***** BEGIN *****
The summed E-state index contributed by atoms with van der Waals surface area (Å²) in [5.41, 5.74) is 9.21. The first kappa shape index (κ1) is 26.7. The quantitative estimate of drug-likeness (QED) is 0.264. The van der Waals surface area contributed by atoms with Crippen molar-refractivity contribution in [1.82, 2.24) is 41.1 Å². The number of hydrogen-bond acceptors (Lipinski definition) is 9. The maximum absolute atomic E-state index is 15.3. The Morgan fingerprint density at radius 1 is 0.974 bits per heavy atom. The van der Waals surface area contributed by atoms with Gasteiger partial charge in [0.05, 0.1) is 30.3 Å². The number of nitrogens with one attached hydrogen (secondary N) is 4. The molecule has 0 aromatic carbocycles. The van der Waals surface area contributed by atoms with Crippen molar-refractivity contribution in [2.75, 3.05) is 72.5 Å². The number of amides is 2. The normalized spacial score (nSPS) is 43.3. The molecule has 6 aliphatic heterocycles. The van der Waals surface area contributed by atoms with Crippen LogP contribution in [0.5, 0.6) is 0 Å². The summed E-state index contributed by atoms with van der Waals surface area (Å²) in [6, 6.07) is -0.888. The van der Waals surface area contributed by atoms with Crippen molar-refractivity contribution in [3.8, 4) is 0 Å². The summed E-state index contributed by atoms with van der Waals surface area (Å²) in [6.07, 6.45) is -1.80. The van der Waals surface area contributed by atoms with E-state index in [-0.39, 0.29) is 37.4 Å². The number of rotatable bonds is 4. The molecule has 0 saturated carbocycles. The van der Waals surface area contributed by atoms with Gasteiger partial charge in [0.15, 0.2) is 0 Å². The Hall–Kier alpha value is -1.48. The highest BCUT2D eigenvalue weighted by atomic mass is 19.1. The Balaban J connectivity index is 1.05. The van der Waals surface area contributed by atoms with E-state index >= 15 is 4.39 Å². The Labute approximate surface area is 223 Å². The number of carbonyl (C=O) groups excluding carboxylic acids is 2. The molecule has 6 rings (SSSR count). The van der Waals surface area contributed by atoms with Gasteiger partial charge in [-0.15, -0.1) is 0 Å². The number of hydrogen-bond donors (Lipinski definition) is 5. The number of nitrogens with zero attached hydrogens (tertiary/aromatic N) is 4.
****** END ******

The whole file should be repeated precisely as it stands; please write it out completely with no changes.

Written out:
The summed E-state index contributed by atoms with van der Waals surface area (Å²) in [5.41, 5.74) is 9.21. The first kappa shape index (κ1) is 26.7. The quantitative estimate of drug-likeness (QED) is 0.264. The van der Waals surface area contributed by atoms with Crippen molar-refractivity contribution in [1.82, 2.24) is 41.1 Å². The number of hydrogen-bond acceptors (Lipinski definition) is 9. The maximum absolute atomic E-state index is 15.3. The Morgan fingerprint density at radius 1 is 0.974 bits per heavy atom. The van der Waals surface area contributed by atoms with Gasteiger partial charge in [0.05, 0.1) is 30.3 Å². The number of nitrogens with one attached hydrogen (secondary N) is 4. The molecule has 0 aromatic carbocycles. The van der Waals surface area contributed by atoms with Crippen molar-refractivity contribution in [2.75, 3.05) is 72.5 Å². The number of amides is 2. The normalized spacial score (nSPS) is 43.3. The molecule has 6 aliphatic heterocycles. The van der Waals surface area contributed by atoms with Crippen LogP contribution in [0.5, 0.6) is 0 Å². The summed E-state index contributed by atoms with van der Waals surface area (Å²) in [6, 6.07) is -0.888. The van der Waals surface area contributed by atoms with Crippen molar-refractivity contribution in [3.8, 4) is 0 Å². The summed E-state index contributed by atoms with van der Waals surface area (Å²) in [6.07, 6.45) is -1.80. The van der Waals surface area contributed by atoms with E-state index in [-0.39, 0.29) is 37.4 Å². The number of rotatable bonds is 4. The molecule has 0 saturated carbocycles. The van der Waals surface area contributed by atoms with Gasteiger partial charge in [0.15, 0.2) is 0 Å². The Hall–Kier alpha value is -1.48. The highest BCUT2D eigenvalue weighted by atomic mass is 19.1. The Balaban J connectivity index is 1.05. The van der Waals surface area contributed by atoms with E-state index >= 15 is 4.39 Å². The Labute approximate surface area is 223 Å². The number of carbonyl (C=O) groups excluding carboxylic acids is 2. The molecule has 6 rings (SSSR count). The van der Waals surface area contributed by atoms with Gasteiger partial charge in [-0.15, -0.1) is 0 Å². The number of hydrogen-bond donors (Lipinski definition) is 5. The number of nitrogens with zero attached hydrogens (tertiary/aromatic N) is 4.